The trend toward robust peacekeeping is viewed with concern, as it runs counter to China’s and Japan’s strong attachment to the traditional peacekeeping principles, which call for UN missions to be impartial and have the consent of the host country, and which limit the use of force to self-defense. These principles are often hard to reconcile with offensive operations against civil war parties, especially where government forces are party to a conflict, or a risk to civilians. Many of the more risk–averse countries contributing troops to UN peacekeeping operations are wary of seeing their soldiers being sent into the line of fire in the pursuit of such robust mandates.

Despite these concerns, in recent years China has shown remarkable flexibility in practice, committing to form an 8,000-strong peacekeeping force, pledging to donate $1 billion to a UN peace and development fund, and even agreeing to send infantry battalions to missions in Mali and South Sudan, mandates which feature enforcement elements. But there remains concern in China that peacekeeping missions may be overreaching both politically and militarily, and impinging on state sovereignty in the process. Tellingly, Beijing has chosen to call its recent contributions of combat troops as “comprehensive security forces” instead.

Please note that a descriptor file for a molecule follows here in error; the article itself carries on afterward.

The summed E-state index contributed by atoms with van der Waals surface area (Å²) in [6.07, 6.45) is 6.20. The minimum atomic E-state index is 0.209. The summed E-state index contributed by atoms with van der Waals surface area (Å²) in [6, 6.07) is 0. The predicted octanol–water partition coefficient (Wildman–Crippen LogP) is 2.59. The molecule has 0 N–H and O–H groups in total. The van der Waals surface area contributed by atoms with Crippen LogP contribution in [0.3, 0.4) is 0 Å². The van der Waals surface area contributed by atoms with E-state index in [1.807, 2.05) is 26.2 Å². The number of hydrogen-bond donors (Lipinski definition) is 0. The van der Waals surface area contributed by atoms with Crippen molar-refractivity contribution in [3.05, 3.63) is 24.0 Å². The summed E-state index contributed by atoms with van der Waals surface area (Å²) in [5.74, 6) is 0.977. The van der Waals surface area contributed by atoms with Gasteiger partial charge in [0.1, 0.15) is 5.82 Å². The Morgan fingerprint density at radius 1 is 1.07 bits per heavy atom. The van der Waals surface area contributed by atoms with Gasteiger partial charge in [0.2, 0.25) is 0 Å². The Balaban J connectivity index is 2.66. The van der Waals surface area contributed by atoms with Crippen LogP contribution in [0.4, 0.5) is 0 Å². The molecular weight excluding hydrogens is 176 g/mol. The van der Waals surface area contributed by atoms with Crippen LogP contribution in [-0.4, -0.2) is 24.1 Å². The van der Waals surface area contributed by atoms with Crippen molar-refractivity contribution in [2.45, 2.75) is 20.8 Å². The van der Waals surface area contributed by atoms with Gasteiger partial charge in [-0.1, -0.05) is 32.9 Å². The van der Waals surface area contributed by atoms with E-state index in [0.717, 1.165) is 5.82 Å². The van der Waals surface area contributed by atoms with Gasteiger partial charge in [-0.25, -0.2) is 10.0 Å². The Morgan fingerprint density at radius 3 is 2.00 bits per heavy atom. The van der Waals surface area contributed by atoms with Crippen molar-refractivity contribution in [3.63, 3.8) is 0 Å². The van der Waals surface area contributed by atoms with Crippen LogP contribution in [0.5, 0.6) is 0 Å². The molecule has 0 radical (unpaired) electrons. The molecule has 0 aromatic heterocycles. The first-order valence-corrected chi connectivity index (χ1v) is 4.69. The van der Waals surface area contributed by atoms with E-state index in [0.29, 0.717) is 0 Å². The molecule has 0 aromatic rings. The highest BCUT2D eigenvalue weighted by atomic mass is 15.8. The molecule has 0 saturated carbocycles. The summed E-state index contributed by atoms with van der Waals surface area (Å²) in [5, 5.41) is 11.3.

In Japan, participation in robust missions has long been constrained by the country’s deeply engrained pacifist ethos and its 1992 peacekeeping law, which states that the Self-Defense Forces (SDF) may only participate in UN peacekeeping operations when a ceasefire is in place, host country consent has been obtained, operations are impartial, and the use of force is limited to self-defense. Although Japan has deployed over 10,000 personnel cumulatively to peacekeeping missions since the passage of the law, these principles have combined with constitutional restrictions to prevent Japanese forces from operating on the front lines of missions and to limit them to non-combat activities. While a revised peacekeeping law adopted in the autumn of 2015 loosened the more excessive restrictions, it provided a somewhat shaky legal basis for Japan’s participation in the UN’s peacekeeping mission South Sudan (UNMISS). The outbreak of civil war in December 2013 led to the mission’s greater focus on the robust protection of civilians mandate and increased the risk to peacekeepers, eventually prompting Japan to pull out from UNMISS in the first half of 2017. With most of the major peacekeeping activity taking place far from Japan’s shores — and far more immediate security concerns just across the Sea of Japan — public support for robust peacekeeping is low.